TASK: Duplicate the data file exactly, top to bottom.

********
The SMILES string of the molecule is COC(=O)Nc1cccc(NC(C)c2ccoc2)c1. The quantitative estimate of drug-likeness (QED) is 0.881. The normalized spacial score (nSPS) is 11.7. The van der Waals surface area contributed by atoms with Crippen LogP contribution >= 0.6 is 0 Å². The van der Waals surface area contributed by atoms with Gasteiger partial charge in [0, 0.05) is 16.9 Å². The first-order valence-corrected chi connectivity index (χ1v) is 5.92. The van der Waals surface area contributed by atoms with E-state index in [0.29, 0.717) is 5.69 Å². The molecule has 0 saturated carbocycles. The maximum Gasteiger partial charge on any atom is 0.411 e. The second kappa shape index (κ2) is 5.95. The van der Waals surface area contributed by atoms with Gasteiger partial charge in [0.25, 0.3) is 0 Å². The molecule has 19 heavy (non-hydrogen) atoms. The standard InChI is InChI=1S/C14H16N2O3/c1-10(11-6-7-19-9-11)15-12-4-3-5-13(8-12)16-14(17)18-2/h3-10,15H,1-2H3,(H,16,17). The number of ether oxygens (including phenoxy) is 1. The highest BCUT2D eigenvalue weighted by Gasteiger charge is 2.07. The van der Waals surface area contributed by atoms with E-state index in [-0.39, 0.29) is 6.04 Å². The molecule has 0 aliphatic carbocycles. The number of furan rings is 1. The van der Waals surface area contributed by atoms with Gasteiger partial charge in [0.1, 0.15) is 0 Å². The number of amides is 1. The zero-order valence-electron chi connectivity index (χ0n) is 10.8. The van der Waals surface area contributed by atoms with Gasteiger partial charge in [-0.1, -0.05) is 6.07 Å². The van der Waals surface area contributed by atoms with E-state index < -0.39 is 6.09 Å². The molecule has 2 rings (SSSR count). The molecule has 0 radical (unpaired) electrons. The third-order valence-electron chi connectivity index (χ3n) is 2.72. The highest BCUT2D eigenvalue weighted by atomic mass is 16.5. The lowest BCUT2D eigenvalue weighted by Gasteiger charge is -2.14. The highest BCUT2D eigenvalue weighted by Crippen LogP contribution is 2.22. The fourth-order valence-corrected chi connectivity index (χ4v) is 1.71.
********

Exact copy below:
The SMILES string of the molecule is COC(=O)Nc1cccc(NC(C)c2ccoc2)c1. The quantitative estimate of drug-likeness (QED) is 0.881. The normalized spacial score (nSPS) is 11.7. The van der Waals surface area contributed by atoms with Crippen LogP contribution >= 0.6 is 0 Å². The van der Waals surface area contributed by atoms with Gasteiger partial charge in [0, 0.05) is 16.9 Å². The first-order valence-corrected chi connectivity index (χ1v) is 5.92. The van der Waals surface area contributed by atoms with E-state index in [0.29, 0.717) is 5.69 Å². The molecule has 0 saturated carbocycles. The maximum Gasteiger partial charge on any atom is 0.411 e. The second kappa shape index (κ2) is 5.95. The van der Waals surface area contributed by atoms with Gasteiger partial charge in [0.25, 0.3) is 0 Å². The molecule has 19 heavy (non-hydrogen) atoms. The standard InChI is InChI=1S/C14H16N2O3/c1-10(11-6-7-19-9-11)15-12-4-3-5-13(8-12)16-14(17)18-2/h3-10,15H,1-2H3,(H,16,17). The number of ether oxygens (including phenoxy) is 1. The highest BCUT2D eigenvalue weighted by Gasteiger charge is 2.07. The van der Waals surface area contributed by atoms with E-state index in [-0.39, 0.29) is 6.04 Å². The molecule has 0 aliphatic carbocycles. The number of furan rings is 1. The van der Waals surface area contributed by atoms with Gasteiger partial charge in [0.1, 0.15) is 0 Å². The number of amides is 1. The zero-order valence-electron chi connectivity index (χ0n) is 10.8. The van der Waals surface area contributed by atoms with Gasteiger partial charge in [-0.1, -0.05) is 6.07 Å². The van der Waals surface area contributed by atoms with E-state index < -0.39 is 6.09 Å². The molecule has 2 rings (SSSR count). The molecule has 0 radical (unpaired) electrons. The third-order valence-electron chi connectivity index (χ3n) is 2.72. The highest BCUT2D eigenvalue weighted by atomic mass is 16.5. The lowest BCUT2D eigenvalue weighted by Gasteiger charge is -2.14. The highest BCUT2D eigenvalue weighted by Crippen LogP contribution is 2.22. The fourth-order valence-corrected chi connectivity index (χ4v) is 1.71.